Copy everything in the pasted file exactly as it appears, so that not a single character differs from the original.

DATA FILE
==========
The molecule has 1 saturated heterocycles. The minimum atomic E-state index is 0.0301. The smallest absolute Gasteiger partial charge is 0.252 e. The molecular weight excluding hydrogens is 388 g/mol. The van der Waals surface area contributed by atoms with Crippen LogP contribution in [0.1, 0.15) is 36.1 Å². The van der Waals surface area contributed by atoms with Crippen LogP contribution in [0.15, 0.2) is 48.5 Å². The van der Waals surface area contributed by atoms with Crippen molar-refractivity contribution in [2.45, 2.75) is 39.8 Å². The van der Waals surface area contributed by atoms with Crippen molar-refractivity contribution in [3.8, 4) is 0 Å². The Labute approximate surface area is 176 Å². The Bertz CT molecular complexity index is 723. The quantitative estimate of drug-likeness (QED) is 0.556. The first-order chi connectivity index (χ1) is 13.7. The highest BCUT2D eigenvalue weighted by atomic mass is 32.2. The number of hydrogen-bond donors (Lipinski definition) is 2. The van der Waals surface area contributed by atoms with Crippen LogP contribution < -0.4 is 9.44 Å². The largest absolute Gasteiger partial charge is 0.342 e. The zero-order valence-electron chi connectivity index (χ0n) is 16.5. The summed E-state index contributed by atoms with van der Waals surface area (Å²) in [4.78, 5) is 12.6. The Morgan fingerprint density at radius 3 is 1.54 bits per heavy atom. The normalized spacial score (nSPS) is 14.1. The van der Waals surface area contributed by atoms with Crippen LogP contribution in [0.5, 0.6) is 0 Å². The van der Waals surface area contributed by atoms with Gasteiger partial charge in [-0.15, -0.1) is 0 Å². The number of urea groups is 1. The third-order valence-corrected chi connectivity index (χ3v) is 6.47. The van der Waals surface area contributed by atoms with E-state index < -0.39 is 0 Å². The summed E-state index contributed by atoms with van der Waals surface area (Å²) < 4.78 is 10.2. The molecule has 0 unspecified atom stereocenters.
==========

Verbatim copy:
The molecule has 1 saturated heterocycles. The minimum atomic E-state index is 0.0301. The smallest absolute Gasteiger partial charge is 0.252 e. The molecular weight excluding hydrogens is 388 g/mol. The van der Waals surface area contributed by atoms with Crippen LogP contribution in [0.1, 0.15) is 36.1 Å². The van der Waals surface area contributed by atoms with Crippen LogP contribution in [0.15, 0.2) is 48.5 Å². The van der Waals surface area contributed by atoms with Crippen molar-refractivity contribution in [2.45, 2.75) is 39.8 Å². The van der Waals surface area contributed by atoms with Crippen molar-refractivity contribution in [3.8, 4) is 0 Å². The Labute approximate surface area is 176 Å². The Bertz CT molecular complexity index is 723. The quantitative estimate of drug-likeness (QED) is 0.556. The first-order chi connectivity index (χ1) is 13.7. The highest BCUT2D eigenvalue weighted by atomic mass is 32.2. The number of hydrogen-bond donors (Lipinski definition) is 2. The van der Waals surface area contributed by atoms with Crippen LogP contribution < -0.4 is 9.44 Å². The largest absolute Gasteiger partial charge is 0.342 e. The zero-order valence-electron chi connectivity index (χ0n) is 16.5. The summed E-state index contributed by atoms with van der Waals surface area (Å²) in [4.78, 5) is 12.6. The Morgan fingerprint density at radius 3 is 1.54 bits per heavy atom. The normalized spacial score (nSPS) is 14.1. The van der Waals surface area contributed by atoms with Crippen LogP contribution in [0.5, 0.6) is 0 Å². The van der Waals surface area contributed by atoms with Gasteiger partial charge in [-0.15, -0.1) is 0 Å². The number of urea groups is 1. The third-order valence-corrected chi connectivity index (χ3v) is 6.47. The van der Waals surface area contributed by atoms with E-state index < -0.39 is 0 Å². The summed E-state index contributed by atoms with van der Waals surface area (Å²) < 4.78 is 10.2. The molecule has 0 unspecified atom stereocenters.